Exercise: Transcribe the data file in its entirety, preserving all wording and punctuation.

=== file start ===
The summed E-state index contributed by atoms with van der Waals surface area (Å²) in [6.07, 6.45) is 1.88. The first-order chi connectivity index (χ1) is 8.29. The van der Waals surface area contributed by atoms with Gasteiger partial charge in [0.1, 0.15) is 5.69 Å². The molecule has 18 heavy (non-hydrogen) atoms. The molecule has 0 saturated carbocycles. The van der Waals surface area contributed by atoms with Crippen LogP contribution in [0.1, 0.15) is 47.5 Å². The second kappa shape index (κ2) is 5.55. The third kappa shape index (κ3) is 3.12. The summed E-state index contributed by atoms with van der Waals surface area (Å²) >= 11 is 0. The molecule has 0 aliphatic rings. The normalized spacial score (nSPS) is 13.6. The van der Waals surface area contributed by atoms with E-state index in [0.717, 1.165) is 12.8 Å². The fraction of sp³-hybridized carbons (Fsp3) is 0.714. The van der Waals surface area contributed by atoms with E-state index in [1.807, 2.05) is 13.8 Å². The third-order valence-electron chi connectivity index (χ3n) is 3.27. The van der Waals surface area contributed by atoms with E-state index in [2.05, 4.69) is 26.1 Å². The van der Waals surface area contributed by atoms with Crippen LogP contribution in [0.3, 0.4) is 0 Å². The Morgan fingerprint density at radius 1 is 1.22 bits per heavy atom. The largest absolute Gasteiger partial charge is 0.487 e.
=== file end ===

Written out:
The summed E-state index contributed by atoms with van der Waals surface area (Å²) in [6.07, 6.45) is 1.88. The first-order chi connectivity index (χ1) is 8.29. The van der Waals surface area contributed by atoms with Gasteiger partial charge in [0.1, 0.15) is 5.69 Å². The molecule has 18 heavy (non-hydrogen) atoms. The molecule has 0 saturated carbocycles. The van der Waals surface area contributed by atoms with Crippen LogP contribution in [0.1, 0.15) is 47.5 Å². The second kappa shape index (κ2) is 5.55. The third kappa shape index (κ3) is 3.12. The summed E-state index contributed by atoms with van der Waals surface area (Å²) >= 11 is 0. The molecule has 0 aliphatic rings. The normalized spacial score (nSPS) is 13.6. The van der Waals surface area contributed by atoms with E-state index in [0.717, 1.165) is 12.8 Å². The fraction of sp³-hybridized carbons (Fsp3) is 0.714. The van der Waals surface area contributed by atoms with E-state index in [1.807, 2.05) is 13.8 Å². The third-order valence-electron chi connectivity index (χ3n) is 3.27. The van der Waals surface area contributed by atoms with E-state index in [2.05, 4.69) is 26.1 Å². The van der Waals surface area contributed by atoms with Crippen LogP contribution in [0.3, 0.4) is 0 Å². The Morgan fingerprint density at radius 1 is 1.22 bits per heavy atom. The largest absolute Gasteiger partial charge is 0.487 e.